Date: August 2019High Streets across the country have been evolving for many years - Southend High Street being no exception. Originally ‘The High Street’ mostly a range of terraced three and four storey housing to cope with the burgeoning population of Southend transformed into the retail shopping area we know today. During the 1960s, 1970s and 1980s, Southend High Street was one of the most highly valued (in rental value) High Streets in the UK outside Central London.
High Streets across the country have been evolving for many years - Southend High Street being no exception.
Originally ‘The High Street’ mostly a range of terraced three and four storey housing to cope with the burgeoning population of Southend transformed into the retail shopping area we know today. During the 1960s, 1970s and 1980s, Southend High Street was one of the most highly valued (in rental value) High Streets in the UK outside Central London.
At my last count there were 22 vacant shop units in the High Street with boarded-up shop fronts and to-let signs with so called ‘street art’ on the boarded-up units. The High Street looks a very poor shadow of years gone by.
The Government could and should do far more to alleviate the problem. Rateable values based on the rental value of the property remain so high that potential occupiers will not take a lease setting up a business with a high payment in business rates to the local authority. The rateable value assessment is dealt with by the Valuation Office Agency, a Government department which for a number of years has steadfastly refused to accept that the High Street requires radical reduction in rateable value and rates to attract businesses starting up or relocating.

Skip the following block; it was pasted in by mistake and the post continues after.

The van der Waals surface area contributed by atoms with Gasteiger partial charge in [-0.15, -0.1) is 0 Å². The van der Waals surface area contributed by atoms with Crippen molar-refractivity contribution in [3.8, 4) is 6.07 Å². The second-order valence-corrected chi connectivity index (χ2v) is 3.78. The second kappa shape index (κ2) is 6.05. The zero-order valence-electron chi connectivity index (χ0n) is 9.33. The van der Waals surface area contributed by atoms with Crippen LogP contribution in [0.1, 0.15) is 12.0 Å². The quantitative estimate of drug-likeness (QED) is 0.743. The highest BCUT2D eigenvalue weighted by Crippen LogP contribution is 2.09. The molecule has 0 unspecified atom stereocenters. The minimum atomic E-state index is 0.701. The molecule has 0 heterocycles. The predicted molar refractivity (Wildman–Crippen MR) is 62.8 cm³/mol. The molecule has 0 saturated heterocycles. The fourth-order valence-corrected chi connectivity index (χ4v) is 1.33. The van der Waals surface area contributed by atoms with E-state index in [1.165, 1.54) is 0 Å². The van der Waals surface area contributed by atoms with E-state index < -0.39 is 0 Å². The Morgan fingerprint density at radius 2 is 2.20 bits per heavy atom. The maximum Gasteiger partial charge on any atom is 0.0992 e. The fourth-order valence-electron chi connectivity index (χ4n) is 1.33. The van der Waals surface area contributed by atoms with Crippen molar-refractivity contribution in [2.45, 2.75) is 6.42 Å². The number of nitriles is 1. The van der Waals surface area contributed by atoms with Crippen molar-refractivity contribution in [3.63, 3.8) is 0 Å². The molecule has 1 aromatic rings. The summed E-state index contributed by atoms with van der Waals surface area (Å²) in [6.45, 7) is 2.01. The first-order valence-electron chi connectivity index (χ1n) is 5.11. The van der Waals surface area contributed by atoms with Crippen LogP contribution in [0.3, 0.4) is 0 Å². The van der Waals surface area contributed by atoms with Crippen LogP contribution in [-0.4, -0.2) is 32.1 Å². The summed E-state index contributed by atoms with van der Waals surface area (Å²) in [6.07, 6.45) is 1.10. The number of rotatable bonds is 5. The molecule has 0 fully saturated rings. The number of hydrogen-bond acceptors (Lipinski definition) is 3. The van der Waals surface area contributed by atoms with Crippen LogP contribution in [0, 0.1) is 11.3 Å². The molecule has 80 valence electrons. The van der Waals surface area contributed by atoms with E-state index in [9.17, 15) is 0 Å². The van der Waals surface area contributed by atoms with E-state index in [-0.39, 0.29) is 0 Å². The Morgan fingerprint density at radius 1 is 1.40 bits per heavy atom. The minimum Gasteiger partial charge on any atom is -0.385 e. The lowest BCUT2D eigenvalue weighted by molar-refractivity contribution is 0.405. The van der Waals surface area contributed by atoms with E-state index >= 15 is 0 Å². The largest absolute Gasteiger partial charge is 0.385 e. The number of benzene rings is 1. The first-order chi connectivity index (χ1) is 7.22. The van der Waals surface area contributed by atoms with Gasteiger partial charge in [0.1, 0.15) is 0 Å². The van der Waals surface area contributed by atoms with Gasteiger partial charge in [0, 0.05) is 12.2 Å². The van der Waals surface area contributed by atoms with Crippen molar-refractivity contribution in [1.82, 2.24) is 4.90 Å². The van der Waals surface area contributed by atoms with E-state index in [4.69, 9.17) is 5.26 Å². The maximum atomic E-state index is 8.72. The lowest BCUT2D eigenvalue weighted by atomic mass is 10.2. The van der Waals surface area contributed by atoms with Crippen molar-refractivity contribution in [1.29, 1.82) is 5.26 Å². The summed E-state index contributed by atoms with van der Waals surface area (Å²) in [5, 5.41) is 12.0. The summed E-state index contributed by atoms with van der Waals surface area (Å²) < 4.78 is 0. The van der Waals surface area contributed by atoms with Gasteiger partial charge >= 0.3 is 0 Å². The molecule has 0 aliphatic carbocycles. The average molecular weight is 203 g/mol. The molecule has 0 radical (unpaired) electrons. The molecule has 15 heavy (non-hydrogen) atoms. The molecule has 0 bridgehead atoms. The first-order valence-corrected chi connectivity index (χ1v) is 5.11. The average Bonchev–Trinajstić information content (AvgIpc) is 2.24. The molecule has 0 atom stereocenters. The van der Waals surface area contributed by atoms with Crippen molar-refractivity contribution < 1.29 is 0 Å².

A number of units have been let with rents equating to £30-£40 per square foot compared to the all time high in the early 2000s of £130 per square foot. This has not been taken into account by the VOA setting rateable values in 2017. The VOA are under instruction from Central Government to resist substantial falls in rateable value.
The Government has to obtain revenues from somewhere and business rates across the nation are a contribution to the Government coffers of £30 billion per annum. This could be reduced to half, based on true and fair rateable values, not just in Southend but across High Streets in general.
This is not the fault of Southend Council, but HM Government. However, car parking charges should be reduced by the Council in order to discourage out of town shopping.
It is also true to say rents for many years were too high and unsustainable given the onslaught of retail sales on the internet which are more than 25% of non-retail sales.
There needs to be a readjustment of rental values and in the long term this problem will resolve itself. Landlords will have to adjust their sites to accepting lower rents.
Upper accommodation above retail units in the High Street are now gradually being converted to self-contained flats. This is good news, but this has only occurred as a result of falling market values making a conversion to residential more viable.
Leases need to be shorter; we are now living in a fluid changeable society. Rents should also be paid monthly and not quarterly to assist the cash flow of a start-up or even an established business. Short term tenancy agreements should be permitted. Longer leases currently contain provision for upward only rent reviews which should be abandoned, all rent increases based on the cost of living CPI index.
Market values of retail properties will be required to be adjusted. Price falls of 20-40% cannot be ruled out. Overall, this may be bad news for landlords but would be of great benefit to the nation as whole. This would encourage small businesses to start up in places like Southend High Street. Family businesses could operate once more as was the case during the 1920s to 1960s. To an extent at least this is beginning to occur in Southend but the whole process needs to be speeded up in order to bring life back into the High Street.
It is admitted that this is really beyond the control of Southend Council as the problem is very much private sector based with the exception of the Government intransigence relating to business rates payable.
It is true to say Central Government has assisted small businesses by not making assessments for business rates where rateable value of the premises falls within certain criteria. This has been a great assistance to shop properties elsewhere in Southend in secondary and tertiary locations but has not assisted the High Street as rateable values are greater.
I am convinced the High Street could be rejuvenated and small local family businesses could once again operate profitably serving the community and bringing an attractive centre to Southend.